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Real Estate --- The good faith estimate


You have recently completed the process of buying your brand new home. In the morning you have the exciting task of picking up the keys and experiencing the closing process. However, donít get too excited yet, you should be prepared by following a checklist before you close.

The first thing you should do is go over the good faith estimate. You will be given one of these to let you know what monies you should have with you at closing. You will want to go over every line to make sure the figures are correct. It is time to redo the math to determine no mistakes were made. This can happen and so can so many other things.

The good faith estimate is presented to you within three days of applying for your loan. There are basically three elements on this document. The loan fees, the interest rate, and the points. It is the fees which you want to take a close look at when examining this document.

There are so many fees the lenders charge it is almost scary. You have the typical loan origination fee. Then you may have a processing fee, a registration fee, a document preparation fee, and many more. You can ask for each and every one of these fees to be explained, reduced, or even waived when it comes time to actually sign the loan paperwork.

The lender will most likely state that this is just company policy and the fees are normal charges. It is these fees which can cause appalling surprises at the closing table. The good faith estimate may state your closing fees will only amount to $1,800 or so. When you get to the table, the fees have jumped to over $2,500. Unfortunately this happens more and more often these days.

The lender will lock in the interest rate and the points cap to ensure you will use their services to obtain the loan. In actuality, it is the lender's fees which should be locked in place. These are day to day fees which may be necessary to pay and yet do not fluctuate a great deal over a short period of time. Yet from the time you apply to the time you close the processing fee went from $150 to $350. When you ask why you are told that is the fee the bank is now charging. The question should be why is there a processing fee when there is a loan origination fee? This is something most buyers will just assume is a natural thing and agree to pay it to save face. It is not necessary to do that.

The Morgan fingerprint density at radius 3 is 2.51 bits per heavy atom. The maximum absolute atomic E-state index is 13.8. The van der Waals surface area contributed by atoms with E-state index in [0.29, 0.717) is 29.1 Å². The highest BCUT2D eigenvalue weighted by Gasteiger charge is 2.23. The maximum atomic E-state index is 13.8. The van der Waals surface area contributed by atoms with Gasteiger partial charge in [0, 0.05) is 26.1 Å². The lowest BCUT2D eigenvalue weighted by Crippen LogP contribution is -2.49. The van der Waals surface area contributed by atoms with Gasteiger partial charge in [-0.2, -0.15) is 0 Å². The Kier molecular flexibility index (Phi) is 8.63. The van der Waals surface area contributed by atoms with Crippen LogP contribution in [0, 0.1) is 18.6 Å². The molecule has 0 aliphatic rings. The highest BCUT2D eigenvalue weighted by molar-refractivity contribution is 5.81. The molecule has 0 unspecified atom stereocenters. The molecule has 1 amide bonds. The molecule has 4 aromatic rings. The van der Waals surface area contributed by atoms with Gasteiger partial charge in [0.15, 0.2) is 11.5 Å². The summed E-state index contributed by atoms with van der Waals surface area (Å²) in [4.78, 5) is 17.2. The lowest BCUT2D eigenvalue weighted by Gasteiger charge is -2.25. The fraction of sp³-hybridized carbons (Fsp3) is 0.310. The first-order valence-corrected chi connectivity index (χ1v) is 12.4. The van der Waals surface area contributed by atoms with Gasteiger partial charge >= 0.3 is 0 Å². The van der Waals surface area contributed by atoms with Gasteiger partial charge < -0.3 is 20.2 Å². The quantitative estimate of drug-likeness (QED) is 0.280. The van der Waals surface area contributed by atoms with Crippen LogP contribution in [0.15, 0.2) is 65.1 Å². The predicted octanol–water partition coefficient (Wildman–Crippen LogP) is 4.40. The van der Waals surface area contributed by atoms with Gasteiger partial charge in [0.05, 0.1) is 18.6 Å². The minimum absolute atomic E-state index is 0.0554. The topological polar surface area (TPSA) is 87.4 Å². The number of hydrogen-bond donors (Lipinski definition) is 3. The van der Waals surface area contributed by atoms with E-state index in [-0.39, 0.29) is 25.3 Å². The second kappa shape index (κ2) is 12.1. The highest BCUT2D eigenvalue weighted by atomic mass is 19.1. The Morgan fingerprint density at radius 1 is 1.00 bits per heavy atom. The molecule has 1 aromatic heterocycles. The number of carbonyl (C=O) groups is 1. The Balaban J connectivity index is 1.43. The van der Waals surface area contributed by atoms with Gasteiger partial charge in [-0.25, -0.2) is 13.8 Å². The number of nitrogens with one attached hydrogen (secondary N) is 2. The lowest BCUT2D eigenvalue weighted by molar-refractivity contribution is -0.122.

When you speak with a lender, you can ask to have each fee broken down so you can understand them. Many times when you do this and start asking questions, the loan officer will adjust the rates and keep the fees more simple. This will ensure you get the actual good faith estimate you are supposed to be given. When you are all done negotiating with your lender, do one other thing. Get it all in writing. You do not want any more surprises at the closing table. By making the lender put in writing exactly what they are going to charge you for each service, and making them list each service individually, you can save yourself quite a bit of money at the closing. Money you can spend on the new home you just purchased.

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